Secretary-General expects successful end to debate on Security Council reform
“I think we are at a very early stage yet,” Mr. Annan told reporters on his way into UN Headquarters today when asked if he was afraid that, with all the competing views, the issue would get bogged down ahead of the Assembly’s World Summit in September. “They've just had one day of discussion. One day of discussion doesn't make a resolution; it doesn't make a General Assembly session.”
“There is no reason, no excuse, not to bring those discussions to a closure,” he said warning that Member States should move on the other reform “clusters” he had suggested in his report on UN renewal “In Larger Freedom.”
“I see all aspects of the reform as important and we need to be able to give something to the Member States – or the heads of state and government – when they come in September, to endorse,” he added.
“So we are at a very early stage, and I think we should calm down and better not get all excited about it. These are mature men and women who are dealing with a very serious issue. And they all know what is at stake. And I hope no one is going to want to play a ‘spoiler’, to be blamed for lack of progress.”
The Assembly yesterday began debating a set of competing proposals for reforming the Council, touching on issues of enlargement, the right of veto and equitable geographic representation, with some speakers stressing that action on the matter was long overdue, while others cautioned against undue haste that could divide the 191-member body.
At the centre of the discussion was a proposal introduced by Brazil, known as the “Group of Four resolution.” Competing texts were put forward by the African Union and a group of nations known as “United for Consensus.”
The Group of Four (“G-4”) – Japan, Brazil, Germany and India – have all expressed their desire to become permanent members of the Council. Their proposal would have the Assembly increase the Council’s membership from 15 to 25, by adding six permanent and four non-permanent members. None of the new permanent members would have the veto power wielded by the current five permanent members – China, France, Russian Federation, United Kingdom and the United States.
Brazil’s ambassador Ronaldo Mota Sardenberg said the realities of power of 1945 had long been superseded. The security structure established then was now “glaringly outdated” and the new resolution was an attempt to have the Council better reflect “contemporary world realities.”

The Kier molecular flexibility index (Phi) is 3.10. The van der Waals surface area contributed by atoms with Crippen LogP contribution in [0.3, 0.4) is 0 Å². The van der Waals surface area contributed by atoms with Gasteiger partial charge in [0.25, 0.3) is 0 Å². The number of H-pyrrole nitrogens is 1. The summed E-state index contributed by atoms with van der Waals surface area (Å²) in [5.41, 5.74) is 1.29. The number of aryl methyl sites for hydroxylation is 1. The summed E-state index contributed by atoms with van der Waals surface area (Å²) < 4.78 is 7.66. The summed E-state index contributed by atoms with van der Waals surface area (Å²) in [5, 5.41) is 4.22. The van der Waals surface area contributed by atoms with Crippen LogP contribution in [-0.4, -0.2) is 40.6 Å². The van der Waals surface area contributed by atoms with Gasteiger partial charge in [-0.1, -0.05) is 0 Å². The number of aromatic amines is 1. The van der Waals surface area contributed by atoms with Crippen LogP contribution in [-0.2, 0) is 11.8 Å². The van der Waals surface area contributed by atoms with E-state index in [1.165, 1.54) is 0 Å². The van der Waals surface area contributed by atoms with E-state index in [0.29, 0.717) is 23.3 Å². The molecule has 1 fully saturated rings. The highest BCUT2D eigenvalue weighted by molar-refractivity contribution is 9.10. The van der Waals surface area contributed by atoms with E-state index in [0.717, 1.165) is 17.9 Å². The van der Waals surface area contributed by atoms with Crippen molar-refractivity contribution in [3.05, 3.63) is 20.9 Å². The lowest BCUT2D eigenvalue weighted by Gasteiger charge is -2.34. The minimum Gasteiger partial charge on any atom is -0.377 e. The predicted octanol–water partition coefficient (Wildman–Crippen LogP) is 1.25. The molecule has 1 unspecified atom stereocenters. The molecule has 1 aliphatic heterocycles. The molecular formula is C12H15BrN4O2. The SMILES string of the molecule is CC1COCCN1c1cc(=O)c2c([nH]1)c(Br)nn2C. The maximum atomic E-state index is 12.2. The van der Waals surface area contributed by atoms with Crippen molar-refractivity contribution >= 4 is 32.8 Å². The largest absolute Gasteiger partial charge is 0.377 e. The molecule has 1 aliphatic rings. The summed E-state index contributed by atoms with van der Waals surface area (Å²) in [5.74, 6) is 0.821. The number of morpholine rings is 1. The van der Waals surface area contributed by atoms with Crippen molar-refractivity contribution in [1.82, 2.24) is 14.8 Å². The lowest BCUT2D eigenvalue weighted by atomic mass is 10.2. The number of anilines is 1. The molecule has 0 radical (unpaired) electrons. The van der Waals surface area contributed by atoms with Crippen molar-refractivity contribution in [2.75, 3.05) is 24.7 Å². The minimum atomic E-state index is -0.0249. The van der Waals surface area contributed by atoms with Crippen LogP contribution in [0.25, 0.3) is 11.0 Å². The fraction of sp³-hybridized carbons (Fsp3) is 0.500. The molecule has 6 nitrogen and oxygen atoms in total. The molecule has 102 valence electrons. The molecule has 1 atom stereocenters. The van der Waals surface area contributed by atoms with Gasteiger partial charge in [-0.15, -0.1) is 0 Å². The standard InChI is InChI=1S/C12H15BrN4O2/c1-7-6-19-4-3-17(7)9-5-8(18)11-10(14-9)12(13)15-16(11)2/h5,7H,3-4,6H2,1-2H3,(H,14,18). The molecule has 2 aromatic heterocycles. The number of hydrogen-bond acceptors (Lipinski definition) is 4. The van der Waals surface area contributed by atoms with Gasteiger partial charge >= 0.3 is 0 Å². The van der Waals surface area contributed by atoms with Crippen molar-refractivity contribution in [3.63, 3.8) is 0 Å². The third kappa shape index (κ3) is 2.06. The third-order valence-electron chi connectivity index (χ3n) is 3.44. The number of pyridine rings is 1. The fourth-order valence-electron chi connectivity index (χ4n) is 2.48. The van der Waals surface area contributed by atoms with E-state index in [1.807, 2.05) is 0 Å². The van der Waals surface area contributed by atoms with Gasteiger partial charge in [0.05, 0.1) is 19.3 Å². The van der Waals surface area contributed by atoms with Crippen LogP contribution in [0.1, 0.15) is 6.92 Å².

But some speakers felt the reform process had been “hijacked” by a small group of nations seeking new and unequal privileges for themselves in an enlarged Security Council. To add insult to injury, stated Pakistan’s ambassador Munir Akram, self-interest had been portrayed as altruism. The seekers of special privileges and power masqueraded as the champions of the weak and disadvantaged, asserting that the special privileges they sought would make the Council more representative and neutralize the power of the present members.
Algeria’s ambassador Abdallah Baali felt that all the proposals put forward were equally unsatisfactory, taking into account the positions of Africa. While African States considered the veto as an unjustified, anachronistic right and had called for its abolition, he said that as long as the present permanent members had the right to veto, it was unacceptable for new permanent members to be deprived of that right.
While views diverged on the formula for Council reform, most speakers agreed that it would not be wise at the current time to force a vote on a draft proposal that did not meet with the support of the majority of the Organization’s membership. Council reform needed the broadest possible support to be considered legitimate. In addition, comprehensive reform of the Council must also place emphasis on improved working methods, including more transparency and inclusiveness, it was stated.